• Reform the Interior Department’s management and oversight of ocean energy production, including more rig inspections.
  • Increase the per incident spending limit for the Oil Spill Liability Trust Fund. It can currently provide up to $1 billion per oil spill for clean-up costs or damages. This spending limit should grow to $5 billion per spill.
  • Establishes a Gulf of Mexico Regional Citizens’ Advisory Council to help with future spill prevention efforts.

These provisions are contained in several bipartisan bills, including the Big Oil Bailout Prevention Liability Act, S.3305. The Senate Environment and Public Works Committee passed this bill by a unanimous voice vote on June 30, 2010.

The Outer Continental Shelf Reform Act of 2010, S.3516, was passed by unanimous voice vote by the Senate Energy and Natural Resources Committee. Ranking Republican Sen. Lisa Murkowski (R-AK) said that the bill would “help restore Americans’ confidence in our ability to safely produce our oil and gas resources, and we did it in a transparent, truly bipartisan process.”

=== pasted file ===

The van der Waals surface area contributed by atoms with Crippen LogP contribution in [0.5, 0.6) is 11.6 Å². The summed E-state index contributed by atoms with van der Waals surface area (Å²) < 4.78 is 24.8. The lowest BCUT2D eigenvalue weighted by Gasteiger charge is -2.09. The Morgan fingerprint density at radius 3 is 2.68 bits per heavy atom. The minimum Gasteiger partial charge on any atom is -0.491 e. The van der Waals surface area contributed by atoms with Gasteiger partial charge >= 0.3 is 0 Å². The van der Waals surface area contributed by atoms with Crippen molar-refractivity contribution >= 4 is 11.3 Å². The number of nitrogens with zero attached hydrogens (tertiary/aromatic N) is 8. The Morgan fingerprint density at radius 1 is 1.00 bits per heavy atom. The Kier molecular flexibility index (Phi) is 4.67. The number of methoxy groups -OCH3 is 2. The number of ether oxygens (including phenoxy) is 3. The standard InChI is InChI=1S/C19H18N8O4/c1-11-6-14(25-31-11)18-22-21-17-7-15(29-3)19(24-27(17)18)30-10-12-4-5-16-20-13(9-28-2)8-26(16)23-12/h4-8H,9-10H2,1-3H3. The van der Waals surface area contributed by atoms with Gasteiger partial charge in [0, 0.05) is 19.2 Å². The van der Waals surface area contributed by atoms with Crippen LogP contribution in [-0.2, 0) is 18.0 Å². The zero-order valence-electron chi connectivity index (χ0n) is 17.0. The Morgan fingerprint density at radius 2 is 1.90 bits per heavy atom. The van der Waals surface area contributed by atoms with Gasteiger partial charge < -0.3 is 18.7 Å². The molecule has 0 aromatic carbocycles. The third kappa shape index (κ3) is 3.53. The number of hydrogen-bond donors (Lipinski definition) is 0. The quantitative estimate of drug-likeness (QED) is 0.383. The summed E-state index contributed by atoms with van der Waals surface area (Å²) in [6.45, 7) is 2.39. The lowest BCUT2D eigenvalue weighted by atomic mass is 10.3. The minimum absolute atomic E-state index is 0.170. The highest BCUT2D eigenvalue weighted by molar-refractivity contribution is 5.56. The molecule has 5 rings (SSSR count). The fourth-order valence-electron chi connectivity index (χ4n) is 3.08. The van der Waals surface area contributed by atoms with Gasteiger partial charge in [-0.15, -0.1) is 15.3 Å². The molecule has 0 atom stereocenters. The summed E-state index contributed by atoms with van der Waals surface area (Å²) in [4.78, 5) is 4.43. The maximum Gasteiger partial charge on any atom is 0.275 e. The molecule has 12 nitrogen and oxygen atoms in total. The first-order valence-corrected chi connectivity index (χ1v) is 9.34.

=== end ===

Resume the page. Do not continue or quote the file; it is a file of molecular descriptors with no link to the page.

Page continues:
Possible confrontation over assault on health safeguards

The Obama administration and many congressional leaders have made the potential bipartisan clean energy agenda much more salient in this Congress than proposals that weaken existing environmental safeguards or benefit big oil companies.

But the new congressional leadership may have a very different agenda. Republican leaders already announced that they would conduct hearings and investigations that undermine climate science and scientists in the new Congress. The other likely attacks include blocking EPA’s efforts to set greenhouse gas pollution reduction standards as mandated by the Clean Air Act. They could conduct a similar assault to remove or undermine EPA’s ability to protect public health from various energy produced pollutants.